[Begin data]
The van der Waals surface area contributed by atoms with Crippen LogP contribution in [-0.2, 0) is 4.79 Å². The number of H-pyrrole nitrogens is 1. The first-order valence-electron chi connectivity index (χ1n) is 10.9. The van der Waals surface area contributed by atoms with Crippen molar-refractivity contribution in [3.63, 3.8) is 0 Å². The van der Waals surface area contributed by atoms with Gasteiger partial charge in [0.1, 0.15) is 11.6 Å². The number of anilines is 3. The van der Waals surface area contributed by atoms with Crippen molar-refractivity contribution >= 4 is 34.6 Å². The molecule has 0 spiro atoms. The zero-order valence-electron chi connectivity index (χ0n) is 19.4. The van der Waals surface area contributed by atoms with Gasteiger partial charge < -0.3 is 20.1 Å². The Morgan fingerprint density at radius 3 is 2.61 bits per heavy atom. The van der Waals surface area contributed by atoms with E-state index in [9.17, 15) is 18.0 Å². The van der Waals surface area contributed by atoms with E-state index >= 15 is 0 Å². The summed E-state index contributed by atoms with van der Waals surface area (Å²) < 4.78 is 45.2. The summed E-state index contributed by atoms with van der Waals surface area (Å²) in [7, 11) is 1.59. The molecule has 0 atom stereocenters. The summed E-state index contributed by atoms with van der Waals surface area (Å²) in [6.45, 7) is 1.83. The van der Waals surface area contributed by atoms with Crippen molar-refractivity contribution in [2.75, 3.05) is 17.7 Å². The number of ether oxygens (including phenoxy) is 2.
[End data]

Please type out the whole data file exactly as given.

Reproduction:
The van der Waals surface area contributed by atoms with Crippen LogP contribution in [-0.2, 0) is 4.79 Å². The number of H-pyrrole nitrogens is 1. The first-order valence-electron chi connectivity index (χ1n) is 10.9. The van der Waals surface area contributed by atoms with Crippen molar-refractivity contribution in [3.63, 3.8) is 0 Å². The van der Waals surface area contributed by atoms with Gasteiger partial charge in [0.1, 0.15) is 11.6 Å². The number of anilines is 3. The van der Waals surface area contributed by atoms with Crippen molar-refractivity contribution >= 4 is 34.6 Å². The molecule has 0 spiro atoms. The zero-order valence-electron chi connectivity index (χ0n) is 19.4. The van der Waals surface area contributed by atoms with Gasteiger partial charge < -0.3 is 20.1 Å². The Morgan fingerprint density at radius 3 is 2.61 bits per heavy atom. The van der Waals surface area contributed by atoms with E-state index in [9.17, 15) is 18.0 Å². The van der Waals surface area contributed by atoms with E-state index >= 15 is 0 Å². The summed E-state index contributed by atoms with van der Waals surface area (Å²) < 4.78 is 45.2. The summed E-state index contributed by atoms with van der Waals surface area (Å²) in [7, 11) is 1.59. The molecule has 0 atom stereocenters. The summed E-state index contributed by atoms with van der Waals surface area (Å²) in [6.45, 7) is 1.83. The van der Waals surface area contributed by atoms with Crippen molar-refractivity contribution in [2.75, 3.05) is 17.7 Å². The number of ether oxygens (including phenoxy) is 2.